The Ruffed Grouse are common gamebirds of moist Northeastern and Western Forests. They are most commonly seen on the ground as they search for food.
Many can also hear the males drumming in the Spring and may see females either "puff up" and charge or try to lure them away with a "broken-wing" display as they
try to protect their young.
Being game birds, they can be hunted during limited seasons in most areas that have them (most successfully with dogs). Grouse meat is juicy and delicious
if not over-cooked.
Official Pennsylvania State Bird Name: Ruffed Grouse
American Ornithologists' Union Common Name: Ruffed Grouse
Other names: partridge, drummer, woodpile guawkie and woods pheasant
Scientific Name: Bonasa umbellus
Length: 17" (43 cm)
Diet: Omnivore; About 80% buds, leaves, flowers, seeds, and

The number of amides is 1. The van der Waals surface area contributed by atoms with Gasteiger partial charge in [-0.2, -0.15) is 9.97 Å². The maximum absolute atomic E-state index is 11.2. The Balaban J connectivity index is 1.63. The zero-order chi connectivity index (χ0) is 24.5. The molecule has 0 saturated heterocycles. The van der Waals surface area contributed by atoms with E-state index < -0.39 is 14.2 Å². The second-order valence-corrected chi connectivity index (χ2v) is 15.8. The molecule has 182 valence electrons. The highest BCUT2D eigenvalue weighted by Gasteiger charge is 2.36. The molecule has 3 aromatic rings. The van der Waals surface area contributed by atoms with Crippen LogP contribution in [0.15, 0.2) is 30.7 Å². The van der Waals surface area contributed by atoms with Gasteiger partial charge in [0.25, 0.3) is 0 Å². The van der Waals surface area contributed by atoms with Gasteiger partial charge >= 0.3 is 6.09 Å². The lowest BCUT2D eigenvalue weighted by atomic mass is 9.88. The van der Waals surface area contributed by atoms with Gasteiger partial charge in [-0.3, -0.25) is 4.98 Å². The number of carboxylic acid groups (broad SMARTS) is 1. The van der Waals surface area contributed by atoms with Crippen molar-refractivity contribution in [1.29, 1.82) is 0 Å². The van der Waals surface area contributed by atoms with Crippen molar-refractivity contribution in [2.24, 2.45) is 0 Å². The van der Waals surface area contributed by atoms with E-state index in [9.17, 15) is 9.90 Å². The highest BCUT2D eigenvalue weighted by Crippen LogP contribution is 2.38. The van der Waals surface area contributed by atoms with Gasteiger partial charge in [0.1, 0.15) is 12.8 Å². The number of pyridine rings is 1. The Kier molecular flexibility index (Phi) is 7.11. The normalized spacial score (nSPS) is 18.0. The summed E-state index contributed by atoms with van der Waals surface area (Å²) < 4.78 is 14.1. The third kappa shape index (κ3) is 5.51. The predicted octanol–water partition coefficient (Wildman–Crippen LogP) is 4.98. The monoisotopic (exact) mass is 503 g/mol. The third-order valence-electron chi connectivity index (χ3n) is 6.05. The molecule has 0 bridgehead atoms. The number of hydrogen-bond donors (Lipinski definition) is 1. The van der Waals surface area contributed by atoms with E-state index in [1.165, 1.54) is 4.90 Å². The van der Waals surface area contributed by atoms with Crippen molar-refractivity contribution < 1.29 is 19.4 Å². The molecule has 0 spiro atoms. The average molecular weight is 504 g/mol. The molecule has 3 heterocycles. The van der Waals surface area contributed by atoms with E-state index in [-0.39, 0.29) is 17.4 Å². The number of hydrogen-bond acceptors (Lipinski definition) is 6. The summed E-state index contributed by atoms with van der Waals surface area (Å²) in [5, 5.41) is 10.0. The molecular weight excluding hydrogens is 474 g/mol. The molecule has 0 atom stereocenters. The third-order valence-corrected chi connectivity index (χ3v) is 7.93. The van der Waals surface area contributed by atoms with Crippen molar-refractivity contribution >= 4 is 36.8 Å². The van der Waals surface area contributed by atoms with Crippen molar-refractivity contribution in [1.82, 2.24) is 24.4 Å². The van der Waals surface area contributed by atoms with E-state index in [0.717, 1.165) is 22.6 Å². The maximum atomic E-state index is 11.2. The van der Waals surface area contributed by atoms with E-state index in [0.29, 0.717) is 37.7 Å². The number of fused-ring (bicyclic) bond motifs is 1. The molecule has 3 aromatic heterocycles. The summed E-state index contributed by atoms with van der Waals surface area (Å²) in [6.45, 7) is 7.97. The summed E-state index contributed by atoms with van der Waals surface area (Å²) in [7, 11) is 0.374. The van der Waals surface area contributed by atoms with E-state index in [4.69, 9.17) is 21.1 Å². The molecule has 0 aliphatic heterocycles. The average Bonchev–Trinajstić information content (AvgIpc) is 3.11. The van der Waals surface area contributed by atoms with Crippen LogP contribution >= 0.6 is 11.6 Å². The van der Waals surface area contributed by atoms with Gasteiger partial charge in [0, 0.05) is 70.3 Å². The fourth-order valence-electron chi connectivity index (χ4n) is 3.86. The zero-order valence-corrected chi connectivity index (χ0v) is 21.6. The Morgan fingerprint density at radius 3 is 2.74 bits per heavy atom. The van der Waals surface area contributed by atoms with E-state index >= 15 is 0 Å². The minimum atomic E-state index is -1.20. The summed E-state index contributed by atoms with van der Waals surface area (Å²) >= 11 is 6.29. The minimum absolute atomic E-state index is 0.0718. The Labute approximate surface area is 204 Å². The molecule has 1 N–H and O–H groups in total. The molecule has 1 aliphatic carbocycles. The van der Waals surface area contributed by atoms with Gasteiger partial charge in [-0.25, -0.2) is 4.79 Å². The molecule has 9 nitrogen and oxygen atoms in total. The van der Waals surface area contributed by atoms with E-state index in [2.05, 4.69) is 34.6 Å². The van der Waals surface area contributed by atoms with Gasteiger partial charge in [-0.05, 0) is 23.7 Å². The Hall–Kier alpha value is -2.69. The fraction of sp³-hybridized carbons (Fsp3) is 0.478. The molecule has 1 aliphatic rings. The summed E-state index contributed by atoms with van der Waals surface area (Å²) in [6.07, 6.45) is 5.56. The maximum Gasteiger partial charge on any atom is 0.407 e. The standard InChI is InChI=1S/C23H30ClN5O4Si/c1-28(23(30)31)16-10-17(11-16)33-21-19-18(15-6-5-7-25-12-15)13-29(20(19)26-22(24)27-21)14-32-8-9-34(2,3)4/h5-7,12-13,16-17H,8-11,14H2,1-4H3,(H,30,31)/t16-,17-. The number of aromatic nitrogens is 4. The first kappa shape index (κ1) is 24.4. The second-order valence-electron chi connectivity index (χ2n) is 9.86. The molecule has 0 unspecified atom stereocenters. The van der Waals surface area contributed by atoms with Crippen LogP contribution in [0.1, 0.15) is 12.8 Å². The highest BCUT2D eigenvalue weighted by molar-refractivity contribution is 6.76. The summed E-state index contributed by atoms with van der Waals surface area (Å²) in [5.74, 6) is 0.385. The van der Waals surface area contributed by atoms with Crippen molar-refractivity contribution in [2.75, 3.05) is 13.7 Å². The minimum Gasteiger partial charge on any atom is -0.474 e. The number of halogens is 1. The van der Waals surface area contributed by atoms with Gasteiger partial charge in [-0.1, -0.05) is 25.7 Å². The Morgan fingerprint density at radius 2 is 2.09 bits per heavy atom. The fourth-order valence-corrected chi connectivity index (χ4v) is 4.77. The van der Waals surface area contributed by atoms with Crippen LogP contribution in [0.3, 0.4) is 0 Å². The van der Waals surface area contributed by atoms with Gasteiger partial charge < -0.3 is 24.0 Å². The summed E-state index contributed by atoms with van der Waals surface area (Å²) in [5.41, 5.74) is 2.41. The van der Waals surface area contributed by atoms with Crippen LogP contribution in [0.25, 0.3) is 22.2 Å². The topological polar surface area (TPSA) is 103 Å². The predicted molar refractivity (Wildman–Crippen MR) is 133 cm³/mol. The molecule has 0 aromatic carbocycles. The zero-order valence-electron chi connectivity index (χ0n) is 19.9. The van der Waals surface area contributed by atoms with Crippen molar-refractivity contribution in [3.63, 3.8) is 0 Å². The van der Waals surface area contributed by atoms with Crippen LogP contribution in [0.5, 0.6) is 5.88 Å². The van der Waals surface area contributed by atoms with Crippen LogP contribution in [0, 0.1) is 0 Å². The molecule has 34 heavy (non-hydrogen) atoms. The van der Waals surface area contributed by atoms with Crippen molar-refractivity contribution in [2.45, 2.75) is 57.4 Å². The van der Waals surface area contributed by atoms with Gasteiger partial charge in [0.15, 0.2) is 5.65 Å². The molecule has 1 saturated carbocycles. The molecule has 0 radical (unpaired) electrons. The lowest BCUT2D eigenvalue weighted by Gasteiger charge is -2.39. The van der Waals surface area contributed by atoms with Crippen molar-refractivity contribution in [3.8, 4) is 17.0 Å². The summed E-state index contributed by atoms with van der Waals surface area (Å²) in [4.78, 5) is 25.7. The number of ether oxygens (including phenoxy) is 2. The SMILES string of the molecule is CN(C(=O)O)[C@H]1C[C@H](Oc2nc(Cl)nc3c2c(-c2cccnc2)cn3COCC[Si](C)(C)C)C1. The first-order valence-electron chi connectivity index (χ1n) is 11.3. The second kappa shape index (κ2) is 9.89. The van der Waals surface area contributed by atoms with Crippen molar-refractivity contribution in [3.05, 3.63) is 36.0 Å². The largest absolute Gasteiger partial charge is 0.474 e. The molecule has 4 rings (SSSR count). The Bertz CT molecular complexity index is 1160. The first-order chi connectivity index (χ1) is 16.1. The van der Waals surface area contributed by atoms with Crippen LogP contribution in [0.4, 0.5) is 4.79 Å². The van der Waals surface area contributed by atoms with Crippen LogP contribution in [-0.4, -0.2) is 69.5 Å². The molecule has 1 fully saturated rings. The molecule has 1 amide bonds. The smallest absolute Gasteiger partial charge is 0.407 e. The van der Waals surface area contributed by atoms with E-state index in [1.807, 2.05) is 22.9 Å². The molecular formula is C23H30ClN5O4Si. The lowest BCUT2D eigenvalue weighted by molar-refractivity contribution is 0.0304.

fruit; 20% insects, spiders, snails, small vertebrates. Young fed
largely on insects and invertebrates.
Voice: Male display is a series of accelerating, muffled
thumps, produced by beating wings rapidly while standing, that sounds
like a distant motor starting (this low-pitched "drumming" is often
felt rather than heard). Both sexes give clucking notes and higher
squeal when alarmed.
Habitat: Ground and understory of deciduous or
Displays: Male display on individual territories where they
"drum" (usually on log) with rapid forward and upward strokes of the
wings, the drumming accelerating then decelerating; males erect crest
and neck ruff feathers, fan tail, and strut.
Number of broods: 1
Nest: Often concealed at base of tree, under
branches of fallen tree or nest to log; deep hollow, lined with
Longevity Record: 8 Years and 6 months (according to USGS Bird Banding Lab)
Male Ruffed Grouse Drumming
Listen carefully as the male Ruffed Grouse "drums" in an attempt to attract a female. Many people can not hear these low frequency sounds.
Settlers relied on this plump, red-brown bird with the feathery legs as part of their food supply. The Ruffed Grouse is still a familiar sight in
Pennsylvania's forests. It was designated the Pennsylvania State Bird on June 22, 1931.